Sterling pioneer Nina A Robinson died Friday, June 10, 2005, at her home with her family. She was 80.
A memorial potluck as a celebration of Mrs. Robinson's life will be held from 4 to 8 p.m. Saturday, June 25, at the Challenger Learning Center of Alaska on the Kenai Spur Highway in Kenai. Mrs. Robinson wished to be cremated and her ashes will join her husband's to nourish their hayfields and apple trees.
Mrs. Robinson was born March 2, 1925, in Farmington, N.M., to James Allen and Josie May (Dunagan) Hermance. When she was 4, the hardships of the Depression forced her mother to place her and her siblings in foster care, and she soon became the adopted daughter of A.B. and Nellie McClellan. Her family then included three older brothers, and the McClellans owned and worked on various farms and ranches in southwest Colorado.
Mrs. Robinson graduated from Cortez High School in 1942 and, seeking adventure and education, traveled north to Grand Junction, Colo., to attend business college. The domestic labor demands of World War II led to her employment at Continental Denver Modification Center, where she honed the skills and self-reliance she would later need to develop her home in Alaska's wilderness.
Mrs. Robinson dreamed of journeying to Alaska, and in 1945 a young Marine from Dolores, Colo., Jesse Ward Robinson, wooed her with the proposal of going north to stake out their own farm and raise a family. The steamship Columbia carried them from Seattle to Seward in March 1946, and the excitement she felt on that trip never dimmed. The Robinsons set anchor in the land they homesteaded in Sterling and became a local icon of stability, integrity and service.
By 1954, with two toddlers underfoot and three infants in diapers, the Robinsons were milking, bottling and delivering the product of Loop Farm Dairy. The dairy later gave way to beef and hay production, and Mrs. Robinson's bookkeeping skills joined with her husband's construction work to form what is now CIC Inc.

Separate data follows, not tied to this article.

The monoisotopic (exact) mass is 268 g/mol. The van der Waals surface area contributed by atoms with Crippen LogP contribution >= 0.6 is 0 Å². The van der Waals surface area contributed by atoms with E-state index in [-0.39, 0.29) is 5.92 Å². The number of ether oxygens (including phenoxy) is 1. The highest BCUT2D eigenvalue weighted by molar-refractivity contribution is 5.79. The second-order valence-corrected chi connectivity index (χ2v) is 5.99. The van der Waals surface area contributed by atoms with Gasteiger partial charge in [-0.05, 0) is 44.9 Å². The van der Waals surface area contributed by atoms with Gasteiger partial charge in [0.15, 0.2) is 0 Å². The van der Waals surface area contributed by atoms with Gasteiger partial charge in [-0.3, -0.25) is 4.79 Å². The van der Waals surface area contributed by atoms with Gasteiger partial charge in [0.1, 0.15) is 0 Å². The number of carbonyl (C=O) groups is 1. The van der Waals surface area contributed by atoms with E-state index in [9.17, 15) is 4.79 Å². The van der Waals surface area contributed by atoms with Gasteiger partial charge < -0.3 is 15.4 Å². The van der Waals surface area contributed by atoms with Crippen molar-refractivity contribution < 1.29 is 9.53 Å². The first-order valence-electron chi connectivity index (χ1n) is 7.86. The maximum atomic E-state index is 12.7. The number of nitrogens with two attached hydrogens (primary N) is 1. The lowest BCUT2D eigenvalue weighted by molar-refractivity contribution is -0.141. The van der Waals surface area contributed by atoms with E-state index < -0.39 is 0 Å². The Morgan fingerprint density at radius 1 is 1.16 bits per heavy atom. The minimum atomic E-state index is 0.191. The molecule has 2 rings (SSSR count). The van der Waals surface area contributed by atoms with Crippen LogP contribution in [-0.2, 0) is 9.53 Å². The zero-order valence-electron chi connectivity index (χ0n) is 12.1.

Always supportive of her husband's and children's ventures, she provided a successful foundation for many family business enterprises, while also blending her life with community service. She was at once finishing and wiring her house, supporting student activities as a founding member of the Sterling Homemakers Club, raising kids, hay, and calves, working as an election official and part-time Sterling postmaster, generating records and payroll for the family business and promoting the formation of the Sterling Community Club.
"Nina leaves a legacy of determination, frugality and compassion for all living things. Our mother's gentle, quiet strength was truly the wind beneath our wings," her family said.
Mrs. Robinson was preceded in death by her lifelong companion, her husband Jesse Robinson; and brothers, William Kitto and Bill Honaker.
She is survived by sons and daughters-in-law, Mitchel and Linda Robinson of Lake Stevens, Wash., Steven and Dawn Robinson, Dean and Susan Robinson and Zene and Kim Robinson of Sterling; daughter, Sue Robinson of Fritz Creek; sister and brother-in-law, Annie and Charles Hinton of Colorado; brothers, Gerald Hermance and Andy Nielson, both of Washington; sisters-in-law Carmen Wilson, Marguerite Wesch and Carol Melton, all of Colorado, Rosemary Hopkins and Barbara Faneuf, both of Idaho, and Joanne Odom of Soldotna; grandchildren, Ryan, Jennifer, Celina, Alicia, Aubrey, Deverie, Aronca, Julie, Clifford, Jay and Amie; great-grandchildren Arianna, Sarina, Logan, Connor, Bryonna, Brittney, Emily, Ryan, Trevor, Trenton, Natalie, Lydia and Tobias; and many nieces and nephews.
Memorial donations may be made in Mrs. Robinson's memory to the Hospice of the Central Peninsula, P.O. Box 2584, Soldotna, AK 99669.
Arrangements were made by Peninsula Memorial Chapel in Kenai.
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